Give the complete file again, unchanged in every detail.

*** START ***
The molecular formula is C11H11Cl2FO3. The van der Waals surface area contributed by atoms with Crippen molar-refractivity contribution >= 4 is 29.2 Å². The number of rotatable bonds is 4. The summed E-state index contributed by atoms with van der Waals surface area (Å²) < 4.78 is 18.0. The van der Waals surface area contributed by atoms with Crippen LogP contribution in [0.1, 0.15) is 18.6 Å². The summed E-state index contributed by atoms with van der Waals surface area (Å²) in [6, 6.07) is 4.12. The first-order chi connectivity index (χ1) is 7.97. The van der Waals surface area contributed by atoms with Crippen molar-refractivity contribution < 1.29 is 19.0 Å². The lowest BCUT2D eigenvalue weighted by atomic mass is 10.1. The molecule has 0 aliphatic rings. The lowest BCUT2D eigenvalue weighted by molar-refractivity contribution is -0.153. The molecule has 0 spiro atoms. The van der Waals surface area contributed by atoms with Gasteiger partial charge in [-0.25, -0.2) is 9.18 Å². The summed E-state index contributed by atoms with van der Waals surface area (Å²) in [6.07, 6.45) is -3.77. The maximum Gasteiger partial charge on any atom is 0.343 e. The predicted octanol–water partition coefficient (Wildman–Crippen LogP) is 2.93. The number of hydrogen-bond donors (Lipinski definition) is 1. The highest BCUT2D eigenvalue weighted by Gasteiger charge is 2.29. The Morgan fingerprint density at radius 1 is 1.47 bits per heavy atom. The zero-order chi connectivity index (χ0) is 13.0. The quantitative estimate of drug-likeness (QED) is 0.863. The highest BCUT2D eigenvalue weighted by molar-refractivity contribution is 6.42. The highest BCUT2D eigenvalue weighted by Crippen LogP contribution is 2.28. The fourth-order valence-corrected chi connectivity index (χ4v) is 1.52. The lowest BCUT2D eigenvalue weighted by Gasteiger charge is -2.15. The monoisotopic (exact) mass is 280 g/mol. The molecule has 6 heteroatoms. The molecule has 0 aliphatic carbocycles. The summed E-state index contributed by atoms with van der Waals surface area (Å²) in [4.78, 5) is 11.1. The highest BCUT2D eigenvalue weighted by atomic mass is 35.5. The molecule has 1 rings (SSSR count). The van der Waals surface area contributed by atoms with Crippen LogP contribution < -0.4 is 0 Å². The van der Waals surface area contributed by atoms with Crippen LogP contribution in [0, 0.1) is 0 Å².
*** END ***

The molecular formula is C11H11Cl2FO3. The van der Waals surface area contributed by atoms with Crippen molar-refractivity contribution >= 4 is 29.2 Å². The number of rotatable bonds is 4. The summed E-state index contributed by atoms with van der Waals surface area (Å²) < 4.78 is 18.0. The van der Waals surface area contributed by atoms with Crippen LogP contribution in [0.1, 0.15) is 18.6 Å². The summed E-state index contributed by atoms with van der Waals surface area (Å²) in [6, 6.07) is 4.12. The first-order chi connectivity index (χ1) is 7.97. The van der Waals surface area contributed by atoms with Crippen molar-refractivity contribution < 1.29 is 19.0 Å². The lowest BCUT2D eigenvalue weighted by atomic mass is 10.1. The molecule has 0 aliphatic rings. The lowest BCUT2D eigenvalue weighted by molar-refractivity contribution is -0.153. The molecule has 0 spiro atoms. The van der Waals surface area contributed by atoms with Gasteiger partial charge in [-0.25, -0.2) is 9.18 Å². The summed E-state index contributed by atoms with van der Waals surface area (Å²) in [6.07, 6.45) is -3.77. The maximum Gasteiger partial charge on any atom is 0.343 e. The predicted octanol–water partition coefficient (Wildman–Crippen LogP) is 2.93. The number of hydrogen-bond donors (Lipinski definition) is 1. The highest BCUT2D eigenvalue weighted by Gasteiger charge is 2.29. The Morgan fingerprint density at radius 1 is 1.47 bits per heavy atom. The zero-order chi connectivity index (χ0) is 13.0. The quantitative estimate of drug-likeness (QED) is 0.863. The highest BCUT2D eigenvalue weighted by molar-refractivity contribution is 6.42. The highest BCUT2D eigenvalue weighted by Crippen LogP contribution is 2.28. The fourth-order valence-corrected chi connectivity index (χ4v) is 1.52. The lowest BCUT2D eigenvalue weighted by Gasteiger charge is -2.15. The monoisotopic (exact) mass is 280 g/mol. The molecule has 6 heteroatoms. The molecule has 0 aliphatic carbocycles. The summed E-state index contributed by atoms with van der Waals surface area (Å²) in [4.78, 5) is 11.1. The highest BCUT2D eigenvalue weighted by atomic mass is 35.5. The molecule has 1 rings (SSSR count). The van der Waals surface area contributed by atoms with Crippen LogP contribution < -0.4 is 0 Å². The van der Waals surface area contributed by atoms with Crippen LogP contribution in [0, 0.1) is 0 Å².